Howard Phillips Lovecraft was born in Providence, United States, 20 August 1890 – and died on 15 March 1937. Better known as H. P. Lovecraft, he was an American writer of horror and science fiction novels and short stories. He is considered a great innovator of the horror story, to which he contributed his own mythology (the Cthulhu myths), developed in collaboration with other authors and still in use today.
His work is a classic of cosmic horror, a trend that departs from the traditional themes of supernatural horror (Satanism, ghosts), incorporating elements of science fiction (alien races, time travel, existence of other dimensions). Lovecraft also wrote poetry, essays and epistolary literature. He is considered one of the most influential authors of the 20th century in the genre of fantasy literature.
From an early age, Lovecraft already had different tendencies from other boys of his age. His mother, who would not let him play with his friends because she considered them “lower class”, isolated him from others and told him that he was really ugly and would never amount to anything. With such a depressing environment and so little support from his parents, it became normal for little Howard to make the dark woods and caves his playground. There, all alone, he would let his imagination run wild, thinking of fairies and aliens (elements that he would later capture in his novels, of course). While the other children were playing fights or sports, he was engaged in historical re-enactments or reading.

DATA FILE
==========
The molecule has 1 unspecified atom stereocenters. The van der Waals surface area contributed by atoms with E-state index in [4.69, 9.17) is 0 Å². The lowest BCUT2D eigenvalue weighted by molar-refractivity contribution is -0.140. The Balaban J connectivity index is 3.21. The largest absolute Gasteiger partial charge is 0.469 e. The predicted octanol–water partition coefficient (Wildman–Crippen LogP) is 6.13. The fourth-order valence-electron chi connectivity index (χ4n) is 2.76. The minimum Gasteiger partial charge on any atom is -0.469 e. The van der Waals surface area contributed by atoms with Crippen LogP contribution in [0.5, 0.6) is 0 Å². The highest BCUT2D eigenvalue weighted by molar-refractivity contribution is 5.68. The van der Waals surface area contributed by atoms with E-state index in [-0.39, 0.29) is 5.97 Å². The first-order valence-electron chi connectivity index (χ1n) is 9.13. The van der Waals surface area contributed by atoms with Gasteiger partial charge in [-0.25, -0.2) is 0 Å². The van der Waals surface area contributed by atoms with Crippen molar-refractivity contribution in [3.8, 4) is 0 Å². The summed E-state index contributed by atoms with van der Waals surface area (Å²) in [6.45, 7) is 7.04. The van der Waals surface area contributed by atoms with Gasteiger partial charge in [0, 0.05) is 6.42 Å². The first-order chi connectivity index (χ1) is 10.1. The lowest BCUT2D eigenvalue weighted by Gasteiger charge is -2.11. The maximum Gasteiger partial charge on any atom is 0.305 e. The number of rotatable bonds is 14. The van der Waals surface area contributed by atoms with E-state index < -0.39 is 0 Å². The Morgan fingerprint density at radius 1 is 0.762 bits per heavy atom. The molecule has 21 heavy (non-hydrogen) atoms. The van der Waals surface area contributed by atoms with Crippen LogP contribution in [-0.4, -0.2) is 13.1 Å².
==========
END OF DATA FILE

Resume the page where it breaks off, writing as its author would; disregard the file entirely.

– Of course, the young Lovecraft always loved literature: He could recite poetry at the age of two, read at the age of three and write at the age of six. By the age of five he had already read an adaptation of the “Iliad” and “The Thousand and One Nights”. His favourite genre was crime, a hobby that led him to set up a detective agency called “Providence Detective Agency” (Providence was his birthplace) at the age of thirteen. However, he soon tired of this game and returned to literature.